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4
GE175
American Government+

This course covers principles and theory related to the United States government, including the development and foundations of the Constitution, the organization and function of the federal government including the legislative, executive and judicial branches, political parties and the electoral process, and the relationship between states and the federal government. Prerequisite: GE117 Composition I or equivalent

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4
GE217
Composition II+

This course focuses on appropriate rhetoric structures and styles for analytical and argumentative writing. Emphasis is placed on critical thinking, reading skills and elements of research in the information age. Prerequisite: GE117 Composition I or equivalent

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4
GE273
Microeconomics+

This course introduces the economic way of thinking as it provides the basic principles of microeconomics. It is the study of choices made by households, firms, and government and how these choices impact the market economy. Prerequisites: GE117 Composition I or equivalent, GE127 College Mathematics I or equivalent

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4
GE347
Group Dynamics+

In this course, students examine elements of successful teams and small decision-making groups. Emphasis is on communication, critical thinking and group process techniques. Prerequisite: GE117 Composition I or equivalent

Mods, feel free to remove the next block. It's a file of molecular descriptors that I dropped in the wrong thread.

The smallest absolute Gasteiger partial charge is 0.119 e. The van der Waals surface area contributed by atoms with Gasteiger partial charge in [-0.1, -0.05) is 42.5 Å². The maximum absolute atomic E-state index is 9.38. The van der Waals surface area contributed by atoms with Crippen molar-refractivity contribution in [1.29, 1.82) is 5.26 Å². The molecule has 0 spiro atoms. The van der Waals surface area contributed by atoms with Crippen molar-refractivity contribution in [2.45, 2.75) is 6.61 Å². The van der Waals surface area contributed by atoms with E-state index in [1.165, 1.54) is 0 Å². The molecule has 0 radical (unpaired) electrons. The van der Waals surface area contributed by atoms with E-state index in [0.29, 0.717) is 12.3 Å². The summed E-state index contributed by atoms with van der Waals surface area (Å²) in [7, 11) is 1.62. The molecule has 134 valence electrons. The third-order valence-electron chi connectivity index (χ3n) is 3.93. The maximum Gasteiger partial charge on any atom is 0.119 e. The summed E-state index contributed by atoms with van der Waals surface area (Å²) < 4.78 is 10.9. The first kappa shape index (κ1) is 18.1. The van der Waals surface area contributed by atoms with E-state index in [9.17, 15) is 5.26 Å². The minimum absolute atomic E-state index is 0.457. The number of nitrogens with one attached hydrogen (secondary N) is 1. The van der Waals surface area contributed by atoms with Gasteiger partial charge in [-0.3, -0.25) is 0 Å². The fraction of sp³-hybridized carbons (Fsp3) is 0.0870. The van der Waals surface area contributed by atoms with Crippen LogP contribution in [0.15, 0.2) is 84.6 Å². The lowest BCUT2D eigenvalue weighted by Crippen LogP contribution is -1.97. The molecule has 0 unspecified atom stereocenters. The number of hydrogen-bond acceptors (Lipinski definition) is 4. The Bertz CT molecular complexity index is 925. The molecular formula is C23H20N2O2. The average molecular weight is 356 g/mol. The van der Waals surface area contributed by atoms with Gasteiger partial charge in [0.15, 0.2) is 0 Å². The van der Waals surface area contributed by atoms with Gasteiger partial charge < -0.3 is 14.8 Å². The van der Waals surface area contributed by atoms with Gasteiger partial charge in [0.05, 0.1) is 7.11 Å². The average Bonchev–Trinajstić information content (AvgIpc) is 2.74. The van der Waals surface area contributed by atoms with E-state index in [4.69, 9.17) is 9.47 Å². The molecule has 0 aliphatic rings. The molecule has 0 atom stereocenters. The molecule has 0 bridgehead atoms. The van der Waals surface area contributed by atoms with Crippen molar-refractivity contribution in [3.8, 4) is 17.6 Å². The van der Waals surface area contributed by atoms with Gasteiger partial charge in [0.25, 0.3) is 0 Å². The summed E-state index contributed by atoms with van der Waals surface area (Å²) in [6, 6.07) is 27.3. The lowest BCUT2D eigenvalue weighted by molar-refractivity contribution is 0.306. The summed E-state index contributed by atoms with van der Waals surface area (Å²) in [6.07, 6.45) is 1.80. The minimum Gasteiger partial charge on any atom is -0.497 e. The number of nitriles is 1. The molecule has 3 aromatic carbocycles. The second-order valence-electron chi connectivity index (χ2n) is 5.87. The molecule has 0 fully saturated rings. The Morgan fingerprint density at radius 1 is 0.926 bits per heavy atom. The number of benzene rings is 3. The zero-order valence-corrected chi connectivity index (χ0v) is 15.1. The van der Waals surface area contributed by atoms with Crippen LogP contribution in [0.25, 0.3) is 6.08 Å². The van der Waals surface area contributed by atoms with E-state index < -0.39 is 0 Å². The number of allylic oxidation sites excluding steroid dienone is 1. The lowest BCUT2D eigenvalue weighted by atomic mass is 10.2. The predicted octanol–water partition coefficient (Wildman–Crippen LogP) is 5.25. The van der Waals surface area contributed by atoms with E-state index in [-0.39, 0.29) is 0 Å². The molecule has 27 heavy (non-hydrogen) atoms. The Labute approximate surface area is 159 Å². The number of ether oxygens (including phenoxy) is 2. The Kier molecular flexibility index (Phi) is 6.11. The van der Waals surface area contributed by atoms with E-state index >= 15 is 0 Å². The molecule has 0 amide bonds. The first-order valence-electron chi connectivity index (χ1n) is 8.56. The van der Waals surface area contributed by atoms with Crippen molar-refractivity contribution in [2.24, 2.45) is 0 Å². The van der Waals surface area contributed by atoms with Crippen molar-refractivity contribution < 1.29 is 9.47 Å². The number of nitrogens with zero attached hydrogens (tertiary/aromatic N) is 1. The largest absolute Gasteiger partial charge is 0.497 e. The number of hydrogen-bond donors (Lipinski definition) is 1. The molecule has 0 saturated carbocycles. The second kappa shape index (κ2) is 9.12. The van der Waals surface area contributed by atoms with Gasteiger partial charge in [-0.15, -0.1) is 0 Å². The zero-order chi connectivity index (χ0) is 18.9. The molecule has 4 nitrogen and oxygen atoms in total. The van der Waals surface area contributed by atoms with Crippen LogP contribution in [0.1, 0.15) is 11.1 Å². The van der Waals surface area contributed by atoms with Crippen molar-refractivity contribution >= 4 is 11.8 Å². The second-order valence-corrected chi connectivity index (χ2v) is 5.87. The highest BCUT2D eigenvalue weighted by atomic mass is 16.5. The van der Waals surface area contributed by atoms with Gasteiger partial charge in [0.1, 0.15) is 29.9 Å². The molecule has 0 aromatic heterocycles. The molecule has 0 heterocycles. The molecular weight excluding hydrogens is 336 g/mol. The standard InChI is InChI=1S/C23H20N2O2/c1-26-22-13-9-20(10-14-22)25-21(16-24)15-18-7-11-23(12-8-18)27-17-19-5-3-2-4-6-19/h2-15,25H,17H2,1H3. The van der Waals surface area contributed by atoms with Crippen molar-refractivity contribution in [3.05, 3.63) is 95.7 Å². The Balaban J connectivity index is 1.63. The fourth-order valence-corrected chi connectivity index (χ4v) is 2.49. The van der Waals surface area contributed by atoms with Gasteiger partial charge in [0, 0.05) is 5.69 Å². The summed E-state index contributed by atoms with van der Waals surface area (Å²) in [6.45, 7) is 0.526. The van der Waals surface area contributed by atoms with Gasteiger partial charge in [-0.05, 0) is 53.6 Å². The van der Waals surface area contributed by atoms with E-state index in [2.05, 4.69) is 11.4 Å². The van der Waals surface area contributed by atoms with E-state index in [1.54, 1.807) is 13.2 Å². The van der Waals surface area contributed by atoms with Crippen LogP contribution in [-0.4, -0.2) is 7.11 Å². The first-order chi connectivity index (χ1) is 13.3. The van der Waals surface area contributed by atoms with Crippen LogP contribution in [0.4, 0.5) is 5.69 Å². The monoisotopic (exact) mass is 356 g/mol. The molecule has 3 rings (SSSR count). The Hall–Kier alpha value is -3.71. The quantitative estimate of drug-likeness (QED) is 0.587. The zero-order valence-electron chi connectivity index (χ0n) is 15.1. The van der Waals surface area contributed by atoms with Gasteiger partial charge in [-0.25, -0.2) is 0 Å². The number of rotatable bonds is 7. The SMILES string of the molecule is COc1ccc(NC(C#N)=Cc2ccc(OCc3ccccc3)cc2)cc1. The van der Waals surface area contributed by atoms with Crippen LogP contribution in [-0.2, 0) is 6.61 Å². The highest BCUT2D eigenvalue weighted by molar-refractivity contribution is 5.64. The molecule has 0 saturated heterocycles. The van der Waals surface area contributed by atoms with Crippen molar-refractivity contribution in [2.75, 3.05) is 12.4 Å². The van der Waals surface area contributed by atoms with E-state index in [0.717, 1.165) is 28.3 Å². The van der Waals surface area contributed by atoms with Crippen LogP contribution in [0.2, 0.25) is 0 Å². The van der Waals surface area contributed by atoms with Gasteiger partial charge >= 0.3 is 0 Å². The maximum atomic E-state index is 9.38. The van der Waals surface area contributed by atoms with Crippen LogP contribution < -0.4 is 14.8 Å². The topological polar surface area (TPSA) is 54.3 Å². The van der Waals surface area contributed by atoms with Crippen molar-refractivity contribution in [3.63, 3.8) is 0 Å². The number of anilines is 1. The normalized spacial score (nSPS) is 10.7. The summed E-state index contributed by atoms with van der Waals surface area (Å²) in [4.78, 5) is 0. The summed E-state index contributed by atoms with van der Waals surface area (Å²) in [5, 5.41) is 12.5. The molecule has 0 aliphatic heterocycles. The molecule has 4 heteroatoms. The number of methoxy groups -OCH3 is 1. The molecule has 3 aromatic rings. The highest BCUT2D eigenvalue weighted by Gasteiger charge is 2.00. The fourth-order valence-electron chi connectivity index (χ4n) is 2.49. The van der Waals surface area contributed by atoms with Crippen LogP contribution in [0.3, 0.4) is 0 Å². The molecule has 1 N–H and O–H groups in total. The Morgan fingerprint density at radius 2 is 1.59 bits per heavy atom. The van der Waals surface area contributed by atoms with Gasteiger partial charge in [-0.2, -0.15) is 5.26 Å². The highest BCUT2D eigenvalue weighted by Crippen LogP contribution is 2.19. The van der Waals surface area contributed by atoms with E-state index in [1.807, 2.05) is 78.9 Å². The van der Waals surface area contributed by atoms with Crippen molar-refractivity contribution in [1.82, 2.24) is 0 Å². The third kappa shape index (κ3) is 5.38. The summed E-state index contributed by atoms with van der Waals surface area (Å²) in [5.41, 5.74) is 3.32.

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4
Subtotal 24.0
Course Number Course Credit Hours
CF200
Computer Forensics for the First Responder+

This course covers specific procedures for maintaining and preserving all evidence at the scene of a computer crime including preserving volatile memory evidence, dealing with intruders still in the target system and responding to potential traps that might destroy evidence. Coverage of first responder procedures and techniques to maintain system integrity, contain the intrusion, preserve existing evidence and notify Management and Incident response teams of the intrusion will also be discussed. Prerequisite: IT183 Information Security Fundamentals; Prerequisite or Corequisite: CJ241 Criminal Investigation

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4
CF210
Cybercrime and Digital Forensic Tools+